At the same time, the structure of reason as the precondition of civilization was erected on the repression of nature in man himself, creating the psychological split between ego and id which made possible the rational control of his spontaneous impulses. The instrumental refinement of reason into logic and science steadily reduced the natural world outside man to mere quantified objects of manipulation, erasing the distinction between subsistent things and cognitive concepts to an operational identity. The return of the repressed that was the fatal consequence of this suppression of nature eventually achieved philosophical form in the Enlightenment, when Nature itself became inversely identified with Reason; and finally its political form in Fascism, when brute barbarism took its revenge on the civilization that had secretly preserved it, in a savage vengeance of degraded nature over reason.19 The refinement of industrial technology too was to culminate in the possibility of planetary self-destruction: all its artefacts were subject to annihilation by explosion or pollution of the elements. A liberated society would thus cease to pursue any presumptuous quest: its historical goal would be, not domination of nature, but reconciliation with it. This would mean abandonment of the cruel and hopeless attempt to dictate an identity of man and nature, by the subjugation of the latter to the former, for an acknowledgement of both the distinction and relation between them — in other words, their vulnerable affinity.20 The "fall" of nature would then at last be redeemed, without and within men: but their non-identity would still preclude any harmony free of contradiction between them.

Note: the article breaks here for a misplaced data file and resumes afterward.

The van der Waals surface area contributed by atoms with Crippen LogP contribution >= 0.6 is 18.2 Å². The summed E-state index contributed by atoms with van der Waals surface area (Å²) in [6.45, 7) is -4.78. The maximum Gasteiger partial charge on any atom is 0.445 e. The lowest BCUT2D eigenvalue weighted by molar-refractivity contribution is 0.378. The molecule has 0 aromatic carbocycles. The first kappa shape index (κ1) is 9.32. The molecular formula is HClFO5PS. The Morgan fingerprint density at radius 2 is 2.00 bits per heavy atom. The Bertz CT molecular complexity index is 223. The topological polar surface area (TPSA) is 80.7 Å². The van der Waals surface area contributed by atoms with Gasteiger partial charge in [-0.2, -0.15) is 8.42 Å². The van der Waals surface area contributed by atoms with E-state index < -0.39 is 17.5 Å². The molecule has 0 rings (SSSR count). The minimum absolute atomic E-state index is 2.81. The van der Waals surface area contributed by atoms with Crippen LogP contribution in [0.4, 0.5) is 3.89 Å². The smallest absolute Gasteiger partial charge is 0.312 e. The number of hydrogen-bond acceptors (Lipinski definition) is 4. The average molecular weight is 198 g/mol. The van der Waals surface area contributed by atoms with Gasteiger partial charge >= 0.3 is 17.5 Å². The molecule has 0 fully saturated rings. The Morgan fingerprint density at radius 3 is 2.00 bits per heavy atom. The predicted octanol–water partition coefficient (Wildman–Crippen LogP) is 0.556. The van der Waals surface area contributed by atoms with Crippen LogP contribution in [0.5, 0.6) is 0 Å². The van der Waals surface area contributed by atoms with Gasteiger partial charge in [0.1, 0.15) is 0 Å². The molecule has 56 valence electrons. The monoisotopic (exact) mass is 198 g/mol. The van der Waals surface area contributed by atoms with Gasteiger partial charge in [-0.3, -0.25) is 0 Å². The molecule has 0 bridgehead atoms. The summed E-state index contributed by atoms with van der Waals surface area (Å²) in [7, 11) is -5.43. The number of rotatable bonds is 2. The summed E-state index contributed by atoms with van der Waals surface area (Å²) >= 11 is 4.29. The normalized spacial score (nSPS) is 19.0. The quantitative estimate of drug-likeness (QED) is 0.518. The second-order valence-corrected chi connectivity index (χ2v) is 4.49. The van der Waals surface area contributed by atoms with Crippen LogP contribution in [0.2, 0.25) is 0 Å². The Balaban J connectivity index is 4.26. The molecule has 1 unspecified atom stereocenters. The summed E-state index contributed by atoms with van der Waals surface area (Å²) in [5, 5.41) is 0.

This basic thematic was common to the Frankfurt School as a whole. Marcuse, however, gave a special inflection to it. In his work, both nature and society acquired more precise and programmatic references. For Marcuse, directly following Freud, the instinctual nature in man was essentially sexual libido — Eros. Over and above the original repression necessary for primitive man to struggle against want and to achieve civilization, postulated by Freud, the structure of class society generated successive historical forms of "surplus repression" derived from inequality and domination. The technological wealth of advanced capitalism, however, now made possible the end of surplus repression, by the inauguration of a socialism of abundance.21 Therewith the pleasure principle (coupled with its obverse principle of avoidance of pain, called Thanatos by Freud) could at last concord with the reality principle of the external world, once the constraints of alienated labour were abolished. Human and natural emancipation would then coincide in erotic liberation. This would mean not merely a polymorphous release of sexuality, but a diffusion of libidinal investment into work and social relations themselves — that would confer on every practice of a pacified existence the sensuous qualities of aesthetic play. In this Orphic world beyond the "performance principle" of capitalism, sublimation would cease to be repressive; erotic gratification would flow freely through all social life; man and nature would be finally attuned in a harmonious unity of subject and object.22 This affirmation sharply distinguished Marcuse from Adorno, whose work contained no such sensuous solution. However, for Marcuse the actual course of history negated its possible outcome: contemporary capitalism realized the very inverse of a true libidinal emancipation — the "repressive de-sublimation" of a commercialized and pseudo-permissive sexuality, damming up and deadening any rebellion of erotic impulses at a deeper level. A comparable fate had befallen art — once critical, now incorporated and neutralized in a culture celebrated by established reality. Technology, in turn, had ceased to contain the hidden possibility of an alternative society: the very advance of modern forces of production had become an involution, perpetuating existing relations of production. The abundance it had created now merely permitted capitalism to integrate the proletariat into a monolithic social order of oppression and conformity, in which it had lost all consciousness of itself as a separate and exploited class.23 Democracy was thus now the normal guise of domination, tolerance a suave agency of manipulation within a homogeneous system in which the masses — deprived of any dimension of negative consciousness — mechanically elected their own masters to rule them.